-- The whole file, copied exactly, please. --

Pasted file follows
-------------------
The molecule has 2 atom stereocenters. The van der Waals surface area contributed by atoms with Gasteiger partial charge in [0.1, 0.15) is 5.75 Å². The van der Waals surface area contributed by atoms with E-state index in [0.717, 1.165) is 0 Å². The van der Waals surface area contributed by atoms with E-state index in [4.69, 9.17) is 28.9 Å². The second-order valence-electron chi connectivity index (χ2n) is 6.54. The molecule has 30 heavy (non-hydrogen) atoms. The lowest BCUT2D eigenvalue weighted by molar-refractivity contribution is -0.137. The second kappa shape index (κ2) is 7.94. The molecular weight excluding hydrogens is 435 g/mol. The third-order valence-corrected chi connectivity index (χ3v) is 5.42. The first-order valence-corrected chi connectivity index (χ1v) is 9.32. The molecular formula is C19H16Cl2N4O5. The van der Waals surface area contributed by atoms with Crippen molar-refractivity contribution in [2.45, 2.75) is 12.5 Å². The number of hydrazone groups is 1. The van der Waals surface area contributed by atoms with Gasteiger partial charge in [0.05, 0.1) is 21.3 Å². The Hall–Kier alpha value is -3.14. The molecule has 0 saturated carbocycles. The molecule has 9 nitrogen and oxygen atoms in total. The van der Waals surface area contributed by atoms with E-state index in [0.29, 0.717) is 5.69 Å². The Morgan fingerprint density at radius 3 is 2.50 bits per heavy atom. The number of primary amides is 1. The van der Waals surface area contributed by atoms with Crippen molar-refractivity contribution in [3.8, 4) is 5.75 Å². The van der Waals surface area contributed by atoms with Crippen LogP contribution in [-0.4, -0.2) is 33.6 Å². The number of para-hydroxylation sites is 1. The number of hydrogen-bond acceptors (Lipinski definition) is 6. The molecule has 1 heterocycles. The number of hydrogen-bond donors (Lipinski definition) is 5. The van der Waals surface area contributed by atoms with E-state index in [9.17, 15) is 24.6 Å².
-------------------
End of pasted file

The molecule has 2 atom stereocenters. The van der Waals surface area contributed by atoms with Gasteiger partial charge in [0.1, 0.15) is 5.75 Å². The van der Waals surface area contributed by atoms with E-state index in [0.717, 1.165) is 0 Å². The van der Waals surface area contributed by atoms with E-state index in [4.69, 9.17) is 28.9 Å². The second-order valence-electron chi connectivity index (χ2n) is 6.54. The molecule has 30 heavy (non-hydrogen) atoms. The lowest BCUT2D eigenvalue weighted by molar-refractivity contribution is -0.137. The second kappa shape index (κ2) is 7.94. The molecular weight excluding hydrogens is 435 g/mol. The third-order valence-corrected chi connectivity index (χ3v) is 5.42. The first-order valence-corrected chi connectivity index (χ1v) is 9.32. The molecular formula is C19H16Cl2N4O5. The van der Waals surface area contributed by atoms with Crippen molar-refractivity contribution in [2.45, 2.75) is 12.5 Å². The number of hydrazone groups is 1. The van der Waals surface area contributed by atoms with Gasteiger partial charge in [0.05, 0.1) is 21.3 Å². The Hall–Kier alpha value is -3.14. The molecule has 0 saturated carbocycles. The molecule has 9 nitrogen and oxygen atoms in total. The van der Waals surface area contributed by atoms with E-state index in [0.29, 0.717) is 5.69 Å². The Morgan fingerprint density at radius 3 is 2.50 bits per heavy atom. The number of primary amides is 1. The van der Waals surface area contributed by atoms with Crippen molar-refractivity contribution in [3.8, 4) is 5.75 Å². The van der Waals surface area contributed by atoms with Crippen LogP contribution in [-0.4, -0.2) is 33.6 Å². The number of para-hydroxylation sites is 1. The number of hydrogen-bond acceptors (Lipinski definition) is 6. The molecule has 1 heterocycles. The number of hydrogen-bond donors (Lipinski definition) is 5. The van der Waals surface area contributed by atoms with E-state index in [9.17, 15) is 24.6 Å².